The stories in this article are a great reminder for me. They show how much these students can and need to be apart of mainstream classrooms.  The story of April and how she was able to help another student who had just lost her hearing was my favorite. This was such a win for everyone. April was able take on a position she may not have had the chance to in a special educations class and Cathy had someone who was able to help here and to understand the position she was in.

Thankfully stores like this are now happing across the country. Programs like Best Buddies are bring students together helping to socialize and make sure those with disabilities get the same experience as their classmates. It is also helping non-disabled students to see beyond the disability and see the whole person as their true self. 

                                                              Best Buddies Indiana

Sunday, April 28, 2013


In her piece Tracking: Why Schools Need to Take Another Route Jeannie Oaks argues that tracking or place students in groups based on ability is harmful to students. Oaks tells us that students in the high ability groups have richer school experiences than those in lower ability classes. Higher ability groups are exposed to richer reading material, receive better instruction, and spend more time on learning and socialization.  In lower ability classrooms the teacher main focus is to get the students to sit quietly and follow directions L. This makes me think back to Dr. Bogad’s question, “Is separate equal?” I believe Oaks would say Separate is not equal. This also makes me think of the Shor piece we read “Education in Politics” The students in the lower ability classrooms are missing out on important educational lessons: The ability to think and challenge themselves.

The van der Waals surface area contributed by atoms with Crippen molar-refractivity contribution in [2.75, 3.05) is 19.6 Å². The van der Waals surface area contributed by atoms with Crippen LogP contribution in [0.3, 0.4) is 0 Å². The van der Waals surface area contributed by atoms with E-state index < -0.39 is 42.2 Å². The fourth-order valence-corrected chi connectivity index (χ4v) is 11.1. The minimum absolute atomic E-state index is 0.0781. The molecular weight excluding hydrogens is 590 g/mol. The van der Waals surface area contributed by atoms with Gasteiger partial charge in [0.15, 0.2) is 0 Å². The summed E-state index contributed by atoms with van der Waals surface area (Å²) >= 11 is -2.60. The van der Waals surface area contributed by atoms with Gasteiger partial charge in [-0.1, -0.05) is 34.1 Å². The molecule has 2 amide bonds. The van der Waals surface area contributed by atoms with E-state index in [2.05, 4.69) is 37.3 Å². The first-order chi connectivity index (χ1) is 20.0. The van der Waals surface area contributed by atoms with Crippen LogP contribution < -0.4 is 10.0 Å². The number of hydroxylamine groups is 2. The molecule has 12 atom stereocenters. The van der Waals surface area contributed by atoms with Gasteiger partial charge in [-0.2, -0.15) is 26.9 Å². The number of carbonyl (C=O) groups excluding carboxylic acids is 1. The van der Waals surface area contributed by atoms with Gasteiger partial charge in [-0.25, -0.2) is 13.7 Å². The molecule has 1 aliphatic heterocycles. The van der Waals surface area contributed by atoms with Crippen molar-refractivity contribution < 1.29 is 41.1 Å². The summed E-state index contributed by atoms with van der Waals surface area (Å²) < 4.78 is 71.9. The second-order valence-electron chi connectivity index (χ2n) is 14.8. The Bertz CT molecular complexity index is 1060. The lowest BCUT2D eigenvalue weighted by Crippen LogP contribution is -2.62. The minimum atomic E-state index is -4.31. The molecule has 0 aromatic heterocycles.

I have to wonder what Delpit would think about tracking. Students in the lower ability classrooms are learning rules (or at least how to follow them) and codes (In a school setting you need to behave).  These students are being trained for the “real world” but sadly they are being trained to simply follow directions, not to think or share ideas or socialize.  Lower ability students are not being trained for positions of leadership or power. Would Delpit consider the fact that they are at least being trained in the rules and codes a success? I wish she had defined this in her reading.